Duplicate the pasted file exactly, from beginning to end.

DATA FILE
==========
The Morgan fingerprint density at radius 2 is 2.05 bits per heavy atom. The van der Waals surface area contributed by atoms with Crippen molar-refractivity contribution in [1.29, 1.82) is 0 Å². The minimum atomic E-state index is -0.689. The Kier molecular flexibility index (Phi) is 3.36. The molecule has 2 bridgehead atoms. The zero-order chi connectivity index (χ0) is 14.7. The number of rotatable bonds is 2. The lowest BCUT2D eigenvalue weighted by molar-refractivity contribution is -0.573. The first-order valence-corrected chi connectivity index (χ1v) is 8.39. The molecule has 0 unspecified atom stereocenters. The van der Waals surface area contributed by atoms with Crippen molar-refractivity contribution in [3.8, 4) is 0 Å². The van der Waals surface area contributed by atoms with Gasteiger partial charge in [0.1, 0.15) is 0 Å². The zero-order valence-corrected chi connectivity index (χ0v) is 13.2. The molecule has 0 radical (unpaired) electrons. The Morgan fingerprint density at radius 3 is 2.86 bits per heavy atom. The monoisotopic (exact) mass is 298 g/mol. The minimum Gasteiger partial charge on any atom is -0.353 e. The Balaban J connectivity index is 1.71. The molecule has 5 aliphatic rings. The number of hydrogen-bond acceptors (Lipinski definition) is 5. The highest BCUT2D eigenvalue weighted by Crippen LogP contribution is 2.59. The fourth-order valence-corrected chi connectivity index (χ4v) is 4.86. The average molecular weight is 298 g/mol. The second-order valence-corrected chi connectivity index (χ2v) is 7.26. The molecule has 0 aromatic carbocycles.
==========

The Morgan fingerprint density at radius 2 is 2.05 bits per heavy atom. The van der Waals surface area contributed by atoms with Crippen molar-refractivity contribution in [1.29, 1.82) is 0 Å². The minimum atomic E-state index is -0.689. The Kier molecular flexibility index (Phi) is 3.36. The molecule has 2 bridgehead atoms. The zero-order chi connectivity index (χ0) is 14.7. The number of rotatable bonds is 2. The lowest BCUT2D eigenvalue weighted by molar-refractivity contribution is -0.573. The first-order valence-corrected chi connectivity index (χ1v) is 8.39. The molecule has 0 unspecified atom stereocenters. The van der Waals surface area contributed by atoms with Crippen molar-refractivity contribution in [3.8, 4) is 0 Å². The van der Waals surface area contributed by atoms with Gasteiger partial charge in [0.1, 0.15) is 0 Å². The zero-order valence-corrected chi connectivity index (χ0v) is 13.2. The molecule has 0 radical (unpaired) electrons. The Morgan fingerprint density at radius 3 is 2.86 bits per heavy atom. The monoisotopic (exact) mass is 298 g/mol. The minimum Gasteiger partial charge on any atom is -0.353 e. The Balaban J connectivity index is 1.71. The molecule has 5 aliphatic rings. The number of hydrogen-bond acceptors (Lipinski definition) is 5. The highest BCUT2D eigenvalue weighted by Crippen LogP contribution is 2.59. The fourth-order valence-corrected chi connectivity index (χ4v) is 4.86. The average molecular weight is 298 g/mol. The second-order valence-corrected chi connectivity index (χ2v) is 7.26. The molecule has 0 aromatic carbocycles.